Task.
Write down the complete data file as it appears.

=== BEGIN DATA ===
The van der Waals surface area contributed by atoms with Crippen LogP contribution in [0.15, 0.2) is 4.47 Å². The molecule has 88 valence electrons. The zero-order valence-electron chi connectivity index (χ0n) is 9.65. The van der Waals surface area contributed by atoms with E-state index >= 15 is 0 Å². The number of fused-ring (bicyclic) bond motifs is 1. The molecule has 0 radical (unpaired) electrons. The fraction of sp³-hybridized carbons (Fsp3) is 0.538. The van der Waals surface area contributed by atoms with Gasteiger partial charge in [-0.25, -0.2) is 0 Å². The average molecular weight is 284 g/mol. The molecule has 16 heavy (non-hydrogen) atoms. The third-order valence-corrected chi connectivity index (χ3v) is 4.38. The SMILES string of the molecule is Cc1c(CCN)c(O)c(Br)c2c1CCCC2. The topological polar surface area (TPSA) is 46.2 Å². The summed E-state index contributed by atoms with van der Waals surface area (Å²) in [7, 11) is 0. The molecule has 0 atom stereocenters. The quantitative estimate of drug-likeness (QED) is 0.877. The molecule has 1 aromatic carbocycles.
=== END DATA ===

The van der Waals surface area contributed by atoms with Crippen LogP contribution in [0.15, 0.2) is 4.47 Å². The molecule has 88 valence electrons. The zero-order valence-electron chi connectivity index (χ0n) is 9.65. The van der Waals surface area contributed by atoms with E-state index >= 15 is 0 Å². The number of fused-ring (bicyclic) bond motifs is 1. The molecule has 0 radical (unpaired) electrons. The fraction of sp³-hybridized carbons (Fsp3) is 0.538. The van der Waals surface area contributed by atoms with Gasteiger partial charge in [-0.25, -0.2) is 0 Å². The average molecular weight is 284 g/mol. The molecule has 16 heavy (non-hydrogen) atoms. The third-order valence-corrected chi connectivity index (χ3v) is 4.38. The SMILES string of the molecule is Cc1c(CCN)c(O)c(Br)c2c1CCCC2. The topological polar surface area (TPSA) is 46.2 Å². The summed E-state index contributed by atoms with van der Waals surface area (Å²) in [7, 11) is 0. The molecule has 0 atom stereocenters. The quantitative estimate of drug-likeness (QED) is 0.877. The molecule has 1 aromatic carbocycles.